Little Devices Lab at MIT
Plenary Lecturer sponsored by the HHMI Undergraduate Program
Thursday, August 8, 2013
Clayton Hall, University of Delaware
Hacker Nurses, Legos, and the Road to Construction Sets for Health
Construction Sets for Health are part of a family of enabling technologies for health and wellness. They aim to radically redefine our relationship with devices that we use to heal, into ones we can also learn to invent. Dengue Diagnostic Legos, arbitraging global supply chains for instrumentation, and crowdsourced epidemiology of tuberculosis and infectious diseases are some of the resulting research areas that we have generated when medical device design is brought out of its engineering black box.
In the developing world 90% of medical devices are donated. Here, we hunt for the stealth ingenuity that local healthcare workers use to solve everyday technology challenges. We learn from their approaches, explore ways to nurture their creativity and create affordable toolsets that lower the barriers of medical technology prototyping.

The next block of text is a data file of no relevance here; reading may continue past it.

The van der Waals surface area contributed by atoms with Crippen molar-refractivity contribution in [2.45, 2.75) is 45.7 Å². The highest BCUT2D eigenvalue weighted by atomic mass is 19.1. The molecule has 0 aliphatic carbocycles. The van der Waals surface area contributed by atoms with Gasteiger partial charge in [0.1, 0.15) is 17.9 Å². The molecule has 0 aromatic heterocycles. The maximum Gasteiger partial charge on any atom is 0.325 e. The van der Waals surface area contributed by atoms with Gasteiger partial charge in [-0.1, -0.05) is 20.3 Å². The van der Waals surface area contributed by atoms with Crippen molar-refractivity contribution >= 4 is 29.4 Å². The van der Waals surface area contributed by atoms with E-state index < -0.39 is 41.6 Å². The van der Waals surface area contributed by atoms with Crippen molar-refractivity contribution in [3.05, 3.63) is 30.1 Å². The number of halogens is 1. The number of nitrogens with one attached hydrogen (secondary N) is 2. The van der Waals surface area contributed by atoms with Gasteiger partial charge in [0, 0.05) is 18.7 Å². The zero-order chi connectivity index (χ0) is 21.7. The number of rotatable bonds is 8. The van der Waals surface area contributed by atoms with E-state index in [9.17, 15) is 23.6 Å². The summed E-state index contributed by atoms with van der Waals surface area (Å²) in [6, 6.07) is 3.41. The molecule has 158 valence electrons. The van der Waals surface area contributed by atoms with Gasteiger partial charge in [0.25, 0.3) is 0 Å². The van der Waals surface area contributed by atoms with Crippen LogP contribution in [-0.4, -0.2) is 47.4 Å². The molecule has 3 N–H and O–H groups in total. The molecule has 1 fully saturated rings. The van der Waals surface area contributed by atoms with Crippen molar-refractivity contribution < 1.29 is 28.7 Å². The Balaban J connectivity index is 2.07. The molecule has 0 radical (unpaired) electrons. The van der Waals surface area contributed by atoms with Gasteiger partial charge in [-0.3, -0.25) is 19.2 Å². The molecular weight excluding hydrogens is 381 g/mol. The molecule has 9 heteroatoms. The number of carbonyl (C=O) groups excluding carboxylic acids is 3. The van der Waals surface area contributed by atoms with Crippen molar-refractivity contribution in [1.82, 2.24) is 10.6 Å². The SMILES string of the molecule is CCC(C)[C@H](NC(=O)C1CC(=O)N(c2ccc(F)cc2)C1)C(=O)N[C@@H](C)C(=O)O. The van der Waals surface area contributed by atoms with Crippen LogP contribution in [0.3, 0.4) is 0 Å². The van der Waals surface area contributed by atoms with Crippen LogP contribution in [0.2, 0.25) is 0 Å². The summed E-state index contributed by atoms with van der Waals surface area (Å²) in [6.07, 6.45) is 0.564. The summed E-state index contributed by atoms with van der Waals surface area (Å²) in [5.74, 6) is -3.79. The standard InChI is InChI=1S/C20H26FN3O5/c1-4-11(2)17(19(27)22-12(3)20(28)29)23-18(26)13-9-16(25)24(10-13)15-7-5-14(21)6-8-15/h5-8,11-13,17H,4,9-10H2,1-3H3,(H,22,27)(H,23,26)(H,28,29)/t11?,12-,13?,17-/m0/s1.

Our diagnostics transfer the capability to effectively self-report the disease burden across patient levels. For individuals, we designed behavioral diagnostics, a combination of verifiable interactive rapid tests and behavioral rewards in order to increase adherence to long term antibiotics, such as anti-tuberculosis drugs and chronic disease prescriptions. At the systems level, we are decentralizing disease surveillance by creating machine-readable immunoassays for the real-time epidemiology of dangerous pathogens such as dengue, Ebola, listeria and neglected tropical diseases.
To inspire inventing learning and fabrication in healthcare settings, we created the MEDIKit project — a series of construction sets for medical prototyping. Reconfigurable building blocks enable doctors, nurses, and patients to construct drug delivery systems, modular lateral flow immunoassays, low cost microfluidics and other basic instrumentation.